Released in 1988, the Akai S1000 has proven to be one of those landmark instruments in the history of digital samplers. It was one of the first affordable 16 bit stereo samplers to hit the market with tons of new features that were missing from most other instruments of that era. It's 16 bit, CD quality sound and "time stretching" feature made it one of the best selling samplers that Akai ever produced. The S1000 contained lots of advanced edit capabilities for looping, truncating, sample merging, tuning and even analog-like parameters to control its filters and envelopes. The original units shipped with only 2 megs of RAM, but you could expand it to a whopping 32 Megs via the memory expanders that were available from Akai and third party companies.
Speaking of third party companies..... With the ability to add a SCSI port to the S1000 (which let you connect a CD-ROM drive to it), a whole host of sound companies started to pop up and create new sounds for the S1000. Literally thousands of CD's were released during the 90's from hundreds of different companies making the S1000 the most popular instrument ever to create sounds for. So popular in fact that the S1000/S3000 formats are considered a "universal format" and can be read by just about any hardware or software sampler released over the past twenty years.
The S-Series was expanded over a eleven year period from 1988 to 1999 with a whole host of "S" samplers. They even produced a little known keyboard version S1000-KB which featured a 61-note keyboard with velocity and aftertouch sensitivity and room for an 80MB hard disk. The S2000 (a slimed down version) was made for the low market. The S3000, S3000-XL and S3200; added onboard effects, Digital I/O, SCSI and SMPTE interfaces as standard features and finally culminating with the S5000 and S6000; which were a totally redesigned user interface and boosted the max memory to an unbelievable 256 Megs. An amazing feature circa 1999! Another fundamental change to the architecture of the S5000 and S6000 is that Akai adopted the PC WAV file format as the standard for storing samples. By this time the computer was starting to become much more important in the home and pro studios replacing tape based machines which had ruled until then.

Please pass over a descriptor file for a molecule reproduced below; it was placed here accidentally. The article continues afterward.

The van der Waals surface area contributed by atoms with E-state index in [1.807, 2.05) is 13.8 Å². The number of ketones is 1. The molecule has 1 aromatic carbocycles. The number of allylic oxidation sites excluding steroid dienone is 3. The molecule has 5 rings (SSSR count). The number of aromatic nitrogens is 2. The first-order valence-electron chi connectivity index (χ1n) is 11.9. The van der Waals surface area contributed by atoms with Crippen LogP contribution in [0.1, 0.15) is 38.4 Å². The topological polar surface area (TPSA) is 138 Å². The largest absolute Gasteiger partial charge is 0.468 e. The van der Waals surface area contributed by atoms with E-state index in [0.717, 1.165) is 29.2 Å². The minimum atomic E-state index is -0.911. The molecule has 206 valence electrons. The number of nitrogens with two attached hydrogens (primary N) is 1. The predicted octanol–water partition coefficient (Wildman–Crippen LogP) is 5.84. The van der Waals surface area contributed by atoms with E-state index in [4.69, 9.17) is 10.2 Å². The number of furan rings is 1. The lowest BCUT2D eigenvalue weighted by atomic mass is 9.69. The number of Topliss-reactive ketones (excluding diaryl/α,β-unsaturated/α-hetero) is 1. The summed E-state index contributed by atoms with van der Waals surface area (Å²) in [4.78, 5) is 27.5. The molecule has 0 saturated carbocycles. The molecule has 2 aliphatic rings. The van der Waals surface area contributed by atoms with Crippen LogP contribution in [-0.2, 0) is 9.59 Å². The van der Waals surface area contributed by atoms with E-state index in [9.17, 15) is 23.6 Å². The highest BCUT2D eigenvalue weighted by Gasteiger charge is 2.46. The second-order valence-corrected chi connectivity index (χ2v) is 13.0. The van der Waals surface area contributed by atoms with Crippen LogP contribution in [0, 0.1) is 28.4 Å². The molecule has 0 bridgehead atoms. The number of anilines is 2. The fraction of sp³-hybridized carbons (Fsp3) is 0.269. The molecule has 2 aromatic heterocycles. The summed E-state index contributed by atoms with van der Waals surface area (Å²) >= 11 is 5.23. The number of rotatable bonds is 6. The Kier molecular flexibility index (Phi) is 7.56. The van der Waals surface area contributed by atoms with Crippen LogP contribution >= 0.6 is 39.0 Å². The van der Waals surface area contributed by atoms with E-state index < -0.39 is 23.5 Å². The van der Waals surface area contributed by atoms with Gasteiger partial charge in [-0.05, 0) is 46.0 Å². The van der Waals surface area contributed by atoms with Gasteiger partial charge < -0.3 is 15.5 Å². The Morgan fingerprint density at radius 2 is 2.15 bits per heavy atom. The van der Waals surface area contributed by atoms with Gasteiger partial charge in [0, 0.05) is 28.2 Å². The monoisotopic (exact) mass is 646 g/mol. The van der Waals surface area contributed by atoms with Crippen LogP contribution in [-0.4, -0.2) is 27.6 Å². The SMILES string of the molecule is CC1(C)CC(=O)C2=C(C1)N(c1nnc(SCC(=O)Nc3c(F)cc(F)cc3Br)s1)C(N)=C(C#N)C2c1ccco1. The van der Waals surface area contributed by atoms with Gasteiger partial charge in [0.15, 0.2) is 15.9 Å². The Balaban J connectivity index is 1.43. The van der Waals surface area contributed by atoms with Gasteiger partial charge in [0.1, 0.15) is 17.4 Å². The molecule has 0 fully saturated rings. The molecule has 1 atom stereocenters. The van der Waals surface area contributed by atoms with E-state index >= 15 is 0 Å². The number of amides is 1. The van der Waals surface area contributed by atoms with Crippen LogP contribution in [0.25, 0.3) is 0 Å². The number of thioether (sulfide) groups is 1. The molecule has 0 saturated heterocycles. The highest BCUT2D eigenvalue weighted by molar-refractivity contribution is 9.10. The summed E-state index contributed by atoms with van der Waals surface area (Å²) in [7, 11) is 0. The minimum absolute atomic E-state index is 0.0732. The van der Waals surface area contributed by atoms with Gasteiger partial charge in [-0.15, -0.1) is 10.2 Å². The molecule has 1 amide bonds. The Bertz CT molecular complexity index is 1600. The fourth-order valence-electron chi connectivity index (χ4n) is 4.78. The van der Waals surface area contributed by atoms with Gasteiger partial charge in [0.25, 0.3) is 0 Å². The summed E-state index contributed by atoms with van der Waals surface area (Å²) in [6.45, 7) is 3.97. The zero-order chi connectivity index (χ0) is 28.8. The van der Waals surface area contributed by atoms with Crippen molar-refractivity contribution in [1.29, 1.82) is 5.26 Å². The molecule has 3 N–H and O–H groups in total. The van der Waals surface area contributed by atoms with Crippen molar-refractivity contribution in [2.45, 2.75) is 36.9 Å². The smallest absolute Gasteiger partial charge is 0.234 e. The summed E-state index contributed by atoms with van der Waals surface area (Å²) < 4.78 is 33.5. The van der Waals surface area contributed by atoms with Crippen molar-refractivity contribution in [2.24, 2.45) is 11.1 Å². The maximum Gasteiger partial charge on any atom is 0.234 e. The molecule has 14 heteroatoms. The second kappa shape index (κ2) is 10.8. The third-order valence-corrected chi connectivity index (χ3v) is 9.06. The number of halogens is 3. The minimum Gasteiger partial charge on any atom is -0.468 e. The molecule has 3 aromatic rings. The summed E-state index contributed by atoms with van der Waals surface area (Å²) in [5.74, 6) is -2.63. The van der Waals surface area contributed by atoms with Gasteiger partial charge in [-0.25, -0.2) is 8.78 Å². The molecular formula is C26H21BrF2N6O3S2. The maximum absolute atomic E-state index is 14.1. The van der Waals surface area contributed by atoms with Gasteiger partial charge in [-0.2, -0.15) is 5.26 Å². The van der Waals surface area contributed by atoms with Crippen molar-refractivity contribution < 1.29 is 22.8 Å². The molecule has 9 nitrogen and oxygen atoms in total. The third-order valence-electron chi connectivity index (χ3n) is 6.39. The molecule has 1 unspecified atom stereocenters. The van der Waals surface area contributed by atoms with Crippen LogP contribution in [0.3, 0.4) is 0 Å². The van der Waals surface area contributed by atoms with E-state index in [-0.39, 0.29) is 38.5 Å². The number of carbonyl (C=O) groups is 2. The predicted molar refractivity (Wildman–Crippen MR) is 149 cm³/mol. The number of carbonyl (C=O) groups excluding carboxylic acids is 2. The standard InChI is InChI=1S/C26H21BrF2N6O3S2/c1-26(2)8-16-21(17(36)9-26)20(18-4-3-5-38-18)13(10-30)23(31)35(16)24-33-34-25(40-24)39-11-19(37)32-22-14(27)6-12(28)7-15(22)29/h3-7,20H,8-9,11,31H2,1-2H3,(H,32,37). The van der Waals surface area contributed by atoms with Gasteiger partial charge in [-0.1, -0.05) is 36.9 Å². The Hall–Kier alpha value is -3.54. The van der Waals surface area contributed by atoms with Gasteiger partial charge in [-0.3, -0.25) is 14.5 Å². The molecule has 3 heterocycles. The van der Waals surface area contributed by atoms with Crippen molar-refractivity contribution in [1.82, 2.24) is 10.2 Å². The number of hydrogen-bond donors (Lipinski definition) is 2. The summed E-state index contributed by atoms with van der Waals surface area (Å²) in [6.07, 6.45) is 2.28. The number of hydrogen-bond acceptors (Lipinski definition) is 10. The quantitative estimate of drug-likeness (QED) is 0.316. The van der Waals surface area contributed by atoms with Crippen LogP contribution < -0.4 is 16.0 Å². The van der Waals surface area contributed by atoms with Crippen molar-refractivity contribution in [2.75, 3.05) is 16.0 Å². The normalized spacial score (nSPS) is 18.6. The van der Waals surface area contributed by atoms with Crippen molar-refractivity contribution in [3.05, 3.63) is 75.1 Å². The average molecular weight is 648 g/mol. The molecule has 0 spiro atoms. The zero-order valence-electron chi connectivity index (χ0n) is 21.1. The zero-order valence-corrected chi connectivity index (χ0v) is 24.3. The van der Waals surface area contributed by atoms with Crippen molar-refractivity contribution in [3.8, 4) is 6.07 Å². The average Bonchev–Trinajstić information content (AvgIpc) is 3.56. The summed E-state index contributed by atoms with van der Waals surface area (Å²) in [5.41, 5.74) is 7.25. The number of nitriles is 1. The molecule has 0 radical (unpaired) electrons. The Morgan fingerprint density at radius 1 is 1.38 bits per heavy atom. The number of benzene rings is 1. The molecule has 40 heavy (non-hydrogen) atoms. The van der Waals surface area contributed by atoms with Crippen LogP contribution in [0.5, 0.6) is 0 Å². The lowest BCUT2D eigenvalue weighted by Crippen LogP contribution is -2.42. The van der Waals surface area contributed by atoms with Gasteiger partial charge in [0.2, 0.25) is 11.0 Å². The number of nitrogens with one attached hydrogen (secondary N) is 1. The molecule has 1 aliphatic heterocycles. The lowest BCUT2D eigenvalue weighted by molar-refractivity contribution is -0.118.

The Little known S1000-KB and "Flagship" Akai S6000 Digital Samplers
Akai started to see the writing on the wall and discontinued the S-Series in 2000. The faster computers, software samplers and amazing computer programs released during the past decade have meant the death of the hardware sampler as we once knew it. Akai still produces a whole host of hardware samplers, but mainly in the form of the "sampling drum machine" made popular by their MPC series. Most people now use their computer and software sampler and can store as much sample memory as you can fit on your hard drive. As a result you now see sample library that contain several gigs of memory. Something that just would not be practical to store in hardware anymore.
The sounds listed above are available on floppy disks for all S-Series samplers. We also have the complete collection available on CD-ROM with our Elite or Midi Mix CD's Most S-Series samplers also will read WAV files so be sure to check out our WAV database. Our WAV library is massive and filled with tons of cool stuff which you can download and start using in your tracks today.
If your just getting into digital samplers and on a budget, an old S-Series sampler is worth looking into. You can probably pick one up for a couple of hundred US dollars on Ebay.
If you have any questions or comments please contact us via phone or e-mail. Thank's for your support and Happy Sampling!